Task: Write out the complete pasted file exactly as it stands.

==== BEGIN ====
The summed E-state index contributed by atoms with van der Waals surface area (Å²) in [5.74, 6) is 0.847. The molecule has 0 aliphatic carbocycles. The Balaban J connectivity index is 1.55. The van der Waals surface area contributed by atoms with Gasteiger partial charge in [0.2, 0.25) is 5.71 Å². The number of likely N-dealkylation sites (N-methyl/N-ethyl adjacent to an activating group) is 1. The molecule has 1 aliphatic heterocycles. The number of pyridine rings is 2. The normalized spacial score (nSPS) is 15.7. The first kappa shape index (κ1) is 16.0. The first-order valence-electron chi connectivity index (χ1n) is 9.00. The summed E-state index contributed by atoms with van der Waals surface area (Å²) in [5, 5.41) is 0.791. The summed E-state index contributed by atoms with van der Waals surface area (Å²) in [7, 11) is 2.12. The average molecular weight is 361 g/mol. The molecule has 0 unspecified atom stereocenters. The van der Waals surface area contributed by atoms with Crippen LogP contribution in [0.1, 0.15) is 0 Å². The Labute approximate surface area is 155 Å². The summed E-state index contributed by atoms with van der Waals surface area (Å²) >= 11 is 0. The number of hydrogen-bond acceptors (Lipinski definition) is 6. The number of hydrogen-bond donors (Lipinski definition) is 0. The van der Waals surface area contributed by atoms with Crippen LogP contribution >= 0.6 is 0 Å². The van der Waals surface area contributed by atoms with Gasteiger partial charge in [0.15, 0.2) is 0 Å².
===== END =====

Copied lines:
The summed E-state index contributed by atoms with van der Waals surface area (Å²) in [5.74, 6) is 0.847. The molecule has 0 aliphatic carbocycles. The Balaban J connectivity index is 1.55. The van der Waals surface area contributed by atoms with Gasteiger partial charge in [0.2, 0.25) is 5.71 Å². The number of likely N-dealkylation sites (N-methyl/N-ethyl adjacent to an activating group) is 1. The molecule has 1 aliphatic heterocycles. The number of pyridine rings is 2. The normalized spacial score (nSPS) is 15.7. The first kappa shape index (κ1) is 16.0. The first-order valence-electron chi connectivity index (χ1n) is 9.00. The summed E-state index contributed by atoms with van der Waals surface area (Å²) in [5, 5.41) is 0.791. The summed E-state index contributed by atoms with van der Waals surface area (Å²) in [7, 11) is 2.12. The average molecular weight is 361 g/mol. The molecule has 0 unspecified atom stereocenters. The van der Waals surface area contributed by atoms with Crippen LogP contribution in [0.1, 0.15) is 0 Å². The Labute approximate surface area is 155 Å². The summed E-state index contributed by atoms with van der Waals surface area (Å²) >= 11 is 0. The number of hydrogen-bond acceptors (Lipinski definition) is 6. The number of hydrogen-bond donors (Lipinski definition) is 0. The van der Waals surface area contributed by atoms with Crippen LogP contribution >= 0.6 is 0 Å². The van der Waals surface area contributed by atoms with Gasteiger partial charge in [0.15, 0.2) is 0 Å².